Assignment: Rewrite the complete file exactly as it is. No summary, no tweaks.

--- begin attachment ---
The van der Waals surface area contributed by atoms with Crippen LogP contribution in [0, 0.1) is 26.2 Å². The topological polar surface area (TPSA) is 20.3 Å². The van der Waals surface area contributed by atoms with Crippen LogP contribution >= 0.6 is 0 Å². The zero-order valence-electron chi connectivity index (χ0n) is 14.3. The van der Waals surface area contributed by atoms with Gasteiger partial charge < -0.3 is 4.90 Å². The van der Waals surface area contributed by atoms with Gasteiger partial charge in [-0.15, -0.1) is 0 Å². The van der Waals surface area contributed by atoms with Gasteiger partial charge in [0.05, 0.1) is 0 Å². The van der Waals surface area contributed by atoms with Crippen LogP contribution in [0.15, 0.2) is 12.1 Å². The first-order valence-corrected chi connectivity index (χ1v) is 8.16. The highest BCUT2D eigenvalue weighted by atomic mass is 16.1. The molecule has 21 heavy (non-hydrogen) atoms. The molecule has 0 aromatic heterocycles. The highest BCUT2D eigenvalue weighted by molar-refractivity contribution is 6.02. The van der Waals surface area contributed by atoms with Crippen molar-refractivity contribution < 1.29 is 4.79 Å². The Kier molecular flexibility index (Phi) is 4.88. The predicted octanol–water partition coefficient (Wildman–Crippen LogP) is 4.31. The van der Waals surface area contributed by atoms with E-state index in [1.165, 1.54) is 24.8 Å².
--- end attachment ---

The van der Waals surface area contributed by atoms with Crippen LogP contribution in [0, 0.1) is 26.2 Å². The topological polar surface area (TPSA) is 20.3 Å². The van der Waals surface area contributed by atoms with Crippen LogP contribution >= 0.6 is 0 Å². The zero-order valence-electron chi connectivity index (χ0n) is 14.3. The van der Waals surface area contributed by atoms with Gasteiger partial charge < -0.3 is 4.90 Å². The van der Waals surface area contributed by atoms with Gasteiger partial charge in [-0.15, -0.1) is 0 Å². The van der Waals surface area contributed by atoms with Gasteiger partial charge in [0.05, 0.1) is 0 Å². The van der Waals surface area contributed by atoms with Crippen LogP contribution in [0.15, 0.2) is 12.1 Å². The first-order valence-corrected chi connectivity index (χ1v) is 8.16. The highest BCUT2D eigenvalue weighted by atomic mass is 16.1. The molecule has 21 heavy (non-hydrogen) atoms. The molecule has 0 aromatic heterocycles. The highest BCUT2D eigenvalue weighted by molar-refractivity contribution is 6.02. The van der Waals surface area contributed by atoms with Crippen molar-refractivity contribution < 1.29 is 4.79 Å². The Kier molecular flexibility index (Phi) is 4.88. The predicted octanol–water partition coefficient (Wildman–Crippen LogP) is 4.31. The van der Waals surface area contributed by atoms with E-state index in [1.165, 1.54) is 24.8 Å².